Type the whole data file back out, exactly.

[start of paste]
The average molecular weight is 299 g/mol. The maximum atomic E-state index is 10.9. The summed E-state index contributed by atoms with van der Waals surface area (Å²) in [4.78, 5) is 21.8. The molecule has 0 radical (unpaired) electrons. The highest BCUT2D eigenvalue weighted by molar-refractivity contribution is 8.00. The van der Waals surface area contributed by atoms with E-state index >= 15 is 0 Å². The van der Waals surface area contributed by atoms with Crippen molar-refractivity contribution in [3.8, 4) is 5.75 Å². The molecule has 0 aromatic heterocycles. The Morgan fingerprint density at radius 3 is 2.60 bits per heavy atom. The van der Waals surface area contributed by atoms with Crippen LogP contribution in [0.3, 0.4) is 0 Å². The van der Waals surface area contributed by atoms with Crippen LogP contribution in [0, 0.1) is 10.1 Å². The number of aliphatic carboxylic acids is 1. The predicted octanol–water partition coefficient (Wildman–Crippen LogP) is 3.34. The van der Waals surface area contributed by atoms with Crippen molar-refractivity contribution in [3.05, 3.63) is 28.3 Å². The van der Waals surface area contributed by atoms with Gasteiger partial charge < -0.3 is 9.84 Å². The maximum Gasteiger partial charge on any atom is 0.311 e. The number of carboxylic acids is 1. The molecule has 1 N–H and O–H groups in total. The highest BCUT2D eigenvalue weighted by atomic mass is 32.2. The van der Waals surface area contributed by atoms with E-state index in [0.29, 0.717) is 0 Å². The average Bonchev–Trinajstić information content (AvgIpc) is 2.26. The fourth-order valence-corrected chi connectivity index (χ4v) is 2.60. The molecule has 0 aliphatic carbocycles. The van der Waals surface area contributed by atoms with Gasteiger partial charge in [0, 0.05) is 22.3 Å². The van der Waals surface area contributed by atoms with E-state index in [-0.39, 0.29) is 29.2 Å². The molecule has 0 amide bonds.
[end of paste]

The average molecular weight is 299 g/mol. The maximum atomic E-state index is 10.9. The summed E-state index contributed by atoms with van der Waals surface area (Å²) in [4.78, 5) is 21.8. The molecule has 0 radical (unpaired) electrons. The highest BCUT2D eigenvalue weighted by molar-refractivity contribution is 8.00. The van der Waals surface area contributed by atoms with E-state index >= 15 is 0 Å². The van der Waals surface area contributed by atoms with Crippen molar-refractivity contribution in [3.8, 4) is 5.75 Å². The molecule has 0 aromatic heterocycles. The Morgan fingerprint density at radius 3 is 2.60 bits per heavy atom. The van der Waals surface area contributed by atoms with Crippen LogP contribution in [0.3, 0.4) is 0 Å². The van der Waals surface area contributed by atoms with Crippen LogP contribution in [0, 0.1) is 10.1 Å². The number of aliphatic carboxylic acids is 1. The predicted octanol–water partition coefficient (Wildman–Crippen LogP) is 3.34. The van der Waals surface area contributed by atoms with Crippen molar-refractivity contribution in [3.05, 3.63) is 28.3 Å². The van der Waals surface area contributed by atoms with Gasteiger partial charge < -0.3 is 9.84 Å². The maximum Gasteiger partial charge on any atom is 0.311 e. The number of carboxylic acids is 1. The molecule has 1 N–H and O–H groups in total. The highest BCUT2D eigenvalue weighted by atomic mass is 32.2. The van der Waals surface area contributed by atoms with E-state index in [0.29, 0.717) is 0 Å². The average Bonchev–Trinajstić information content (AvgIpc) is 2.26. The fourth-order valence-corrected chi connectivity index (χ4v) is 2.60. The molecule has 0 aliphatic carbocycles. The van der Waals surface area contributed by atoms with Gasteiger partial charge in [0, 0.05) is 22.3 Å². The van der Waals surface area contributed by atoms with E-state index in [-0.39, 0.29) is 29.2 Å². The molecule has 0 amide bonds.